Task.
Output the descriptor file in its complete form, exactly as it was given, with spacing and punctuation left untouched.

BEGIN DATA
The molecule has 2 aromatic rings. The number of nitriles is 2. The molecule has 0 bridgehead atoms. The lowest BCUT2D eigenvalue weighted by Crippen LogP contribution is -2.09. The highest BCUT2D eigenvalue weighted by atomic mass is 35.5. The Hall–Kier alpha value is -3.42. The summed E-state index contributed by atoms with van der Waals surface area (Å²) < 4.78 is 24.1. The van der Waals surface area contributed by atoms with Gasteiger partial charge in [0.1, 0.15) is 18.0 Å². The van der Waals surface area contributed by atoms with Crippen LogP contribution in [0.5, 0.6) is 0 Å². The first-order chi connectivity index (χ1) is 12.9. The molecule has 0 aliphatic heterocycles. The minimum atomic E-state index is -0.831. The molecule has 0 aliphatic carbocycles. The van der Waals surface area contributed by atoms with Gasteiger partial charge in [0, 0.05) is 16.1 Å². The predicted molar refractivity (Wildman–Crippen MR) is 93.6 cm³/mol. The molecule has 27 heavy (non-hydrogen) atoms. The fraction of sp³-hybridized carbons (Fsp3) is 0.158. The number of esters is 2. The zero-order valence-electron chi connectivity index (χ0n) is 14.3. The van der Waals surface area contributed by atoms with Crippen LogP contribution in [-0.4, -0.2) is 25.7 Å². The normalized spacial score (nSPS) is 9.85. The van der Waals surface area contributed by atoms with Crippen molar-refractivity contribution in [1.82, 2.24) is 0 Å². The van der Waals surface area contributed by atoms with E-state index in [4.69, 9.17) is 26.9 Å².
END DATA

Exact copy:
The molecule has 2 aromatic rings. The number of nitriles is 2. The molecule has 0 bridgehead atoms. The lowest BCUT2D eigenvalue weighted by Crippen LogP contribution is -2.09. The highest BCUT2D eigenvalue weighted by atomic mass is 35.5. The Hall–Kier alpha value is -3.42. The summed E-state index contributed by atoms with van der Waals surface area (Å²) < 4.78 is 24.1. The van der Waals surface area contributed by atoms with Gasteiger partial charge in [0.1, 0.15) is 18.0 Å². The van der Waals surface area contributed by atoms with Crippen LogP contribution in [0.5, 0.6) is 0 Å². The first-order chi connectivity index (χ1) is 12.9. The molecule has 0 aliphatic heterocycles. The minimum atomic E-state index is -0.831. The molecule has 0 aliphatic carbocycles. The van der Waals surface area contributed by atoms with Gasteiger partial charge in [0, 0.05) is 16.1 Å². The predicted molar refractivity (Wildman–Crippen MR) is 93.6 cm³/mol. The molecule has 27 heavy (non-hydrogen) atoms. The fraction of sp³-hybridized carbons (Fsp3) is 0.158. The number of esters is 2. The zero-order valence-electron chi connectivity index (χ0n) is 14.3. The van der Waals surface area contributed by atoms with Crippen LogP contribution in [-0.4, -0.2) is 25.7 Å². The normalized spacial score (nSPS) is 9.85. The van der Waals surface area contributed by atoms with Crippen molar-refractivity contribution in [1.82, 2.24) is 0 Å². The van der Waals surface area contributed by atoms with E-state index in [4.69, 9.17) is 26.9 Å².